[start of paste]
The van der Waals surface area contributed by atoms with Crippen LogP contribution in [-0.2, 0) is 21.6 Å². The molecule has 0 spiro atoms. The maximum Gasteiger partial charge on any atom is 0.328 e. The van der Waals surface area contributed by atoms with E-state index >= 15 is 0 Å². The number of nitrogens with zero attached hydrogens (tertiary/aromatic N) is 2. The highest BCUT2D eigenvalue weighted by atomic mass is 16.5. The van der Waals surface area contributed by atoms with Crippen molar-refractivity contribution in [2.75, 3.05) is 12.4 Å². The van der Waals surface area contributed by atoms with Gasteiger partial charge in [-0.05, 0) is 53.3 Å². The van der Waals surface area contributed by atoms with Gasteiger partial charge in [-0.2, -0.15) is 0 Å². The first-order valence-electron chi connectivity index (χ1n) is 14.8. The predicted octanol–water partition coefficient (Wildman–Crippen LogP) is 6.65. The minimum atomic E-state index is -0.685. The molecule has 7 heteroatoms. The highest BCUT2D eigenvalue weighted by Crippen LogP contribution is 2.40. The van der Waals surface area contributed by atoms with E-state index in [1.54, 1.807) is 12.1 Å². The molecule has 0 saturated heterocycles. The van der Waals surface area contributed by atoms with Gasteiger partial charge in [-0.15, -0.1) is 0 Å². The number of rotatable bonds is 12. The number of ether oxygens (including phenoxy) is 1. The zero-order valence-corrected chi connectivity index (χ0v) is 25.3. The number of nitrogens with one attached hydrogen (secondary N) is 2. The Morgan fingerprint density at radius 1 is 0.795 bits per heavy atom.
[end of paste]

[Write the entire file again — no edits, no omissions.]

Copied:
The van der Waals surface area contributed by atoms with Crippen LogP contribution in [-0.2, 0) is 21.6 Å². The molecule has 0 spiro atoms. The maximum Gasteiger partial charge on any atom is 0.328 e. The van der Waals surface area contributed by atoms with E-state index >= 15 is 0 Å². The number of nitrogens with zero attached hydrogens (tertiary/aromatic N) is 2. The highest BCUT2D eigenvalue weighted by atomic mass is 16.5. The van der Waals surface area contributed by atoms with Crippen molar-refractivity contribution in [2.75, 3.05) is 12.4 Å². The van der Waals surface area contributed by atoms with Gasteiger partial charge in [-0.05, 0) is 53.3 Å². The van der Waals surface area contributed by atoms with Gasteiger partial charge in [-0.2, -0.15) is 0 Å². The first-order valence-electron chi connectivity index (χ1n) is 14.8. The predicted octanol–water partition coefficient (Wildman–Crippen LogP) is 6.65. The minimum atomic E-state index is -0.685. The molecule has 7 heteroatoms. The highest BCUT2D eigenvalue weighted by Crippen LogP contribution is 2.40. The van der Waals surface area contributed by atoms with E-state index in [1.54, 1.807) is 12.1 Å². The molecule has 0 saturated heterocycles. The van der Waals surface area contributed by atoms with Gasteiger partial charge in [-0.15, -0.1) is 0 Å². The number of rotatable bonds is 12. The number of ether oxygens (including phenoxy) is 1. The zero-order valence-corrected chi connectivity index (χ0v) is 25.3. The number of nitrogens with one attached hydrogen (secondary N) is 2. The Morgan fingerprint density at radius 1 is 0.795 bits per heavy atom.